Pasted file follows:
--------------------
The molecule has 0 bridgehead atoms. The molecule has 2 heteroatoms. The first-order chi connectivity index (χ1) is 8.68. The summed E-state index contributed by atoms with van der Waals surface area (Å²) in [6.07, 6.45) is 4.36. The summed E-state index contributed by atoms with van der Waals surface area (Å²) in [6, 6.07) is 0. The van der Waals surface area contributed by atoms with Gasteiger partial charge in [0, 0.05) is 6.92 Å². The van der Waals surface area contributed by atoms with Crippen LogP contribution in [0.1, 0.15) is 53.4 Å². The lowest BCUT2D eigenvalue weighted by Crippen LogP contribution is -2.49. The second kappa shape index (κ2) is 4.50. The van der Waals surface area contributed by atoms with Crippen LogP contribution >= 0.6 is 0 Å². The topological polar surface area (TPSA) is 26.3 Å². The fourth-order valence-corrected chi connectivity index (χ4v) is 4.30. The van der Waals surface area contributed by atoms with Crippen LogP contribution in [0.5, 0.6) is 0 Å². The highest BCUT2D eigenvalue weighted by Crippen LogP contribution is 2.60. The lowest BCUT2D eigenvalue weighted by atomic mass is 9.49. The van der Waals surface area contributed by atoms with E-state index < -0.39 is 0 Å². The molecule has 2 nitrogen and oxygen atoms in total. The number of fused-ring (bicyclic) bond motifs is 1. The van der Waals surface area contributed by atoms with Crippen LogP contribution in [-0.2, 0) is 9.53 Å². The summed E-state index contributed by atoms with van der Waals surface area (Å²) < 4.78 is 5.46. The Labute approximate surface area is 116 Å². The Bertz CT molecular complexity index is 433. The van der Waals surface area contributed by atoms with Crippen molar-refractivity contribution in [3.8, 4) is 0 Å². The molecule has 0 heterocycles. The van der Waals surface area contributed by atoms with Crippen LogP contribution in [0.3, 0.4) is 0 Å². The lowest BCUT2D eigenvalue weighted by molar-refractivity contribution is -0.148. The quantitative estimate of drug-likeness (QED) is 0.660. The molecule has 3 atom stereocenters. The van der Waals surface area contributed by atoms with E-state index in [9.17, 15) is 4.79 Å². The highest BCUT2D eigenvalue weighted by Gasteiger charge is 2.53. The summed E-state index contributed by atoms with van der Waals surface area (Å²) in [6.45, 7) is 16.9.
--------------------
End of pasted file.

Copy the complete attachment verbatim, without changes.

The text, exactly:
The molecule has 0 bridgehead atoms. The molecule has 2 heteroatoms. The first-order chi connectivity index (χ1) is 8.68. The summed E-state index contributed by atoms with van der Waals surface area (Å²) in [6.07, 6.45) is 4.36. The summed E-state index contributed by atoms with van der Waals surface area (Å²) in [6, 6.07) is 0. The van der Waals surface area contributed by atoms with Gasteiger partial charge in [0, 0.05) is 6.92 Å². The van der Waals surface area contributed by atoms with Crippen LogP contribution in [0.1, 0.15) is 53.4 Å². The lowest BCUT2D eigenvalue weighted by Crippen LogP contribution is -2.49. The second kappa shape index (κ2) is 4.50. The van der Waals surface area contributed by atoms with Crippen LogP contribution >= 0.6 is 0 Å². The topological polar surface area (TPSA) is 26.3 Å². The fourth-order valence-corrected chi connectivity index (χ4v) is 4.30. The van der Waals surface area contributed by atoms with Crippen LogP contribution in [0.5, 0.6) is 0 Å². The highest BCUT2D eigenvalue weighted by Crippen LogP contribution is 2.60. The lowest BCUT2D eigenvalue weighted by atomic mass is 9.49. The van der Waals surface area contributed by atoms with E-state index < -0.39 is 0 Å². The molecule has 2 nitrogen and oxygen atoms in total. The number of fused-ring (bicyclic) bond motifs is 1. The van der Waals surface area contributed by atoms with Crippen LogP contribution in [-0.2, 0) is 9.53 Å². The summed E-state index contributed by atoms with van der Waals surface area (Å²) < 4.78 is 5.46. The Labute approximate surface area is 116 Å². The Bertz CT molecular complexity index is 433. The van der Waals surface area contributed by atoms with Crippen molar-refractivity contribution in [3.8, 4) is 0 Å². The molecule has 0 heterocycles. The van der Waals surface area contributed by atoms with Crippen LogP contribution in [0.3, 0.4) is 0 Å². The lowest BCUT2D eigenvalue weighted by molar-refractivity contribution is -0.148. The quantitative estimate of drug-likeness (QED) is 0.660. The molecule has 3 atom stereocenters. The van der Waals surface area contributed by atoms with E-state index in [9.17, 15) is 4.79 Å². The highest BCUT2D eigenvalue weighted by Gasteiger charge is 2.53. The summed E-state index contributed by atoms with van der Waals surface area (Å²) in [6.45, 7) is 16.9.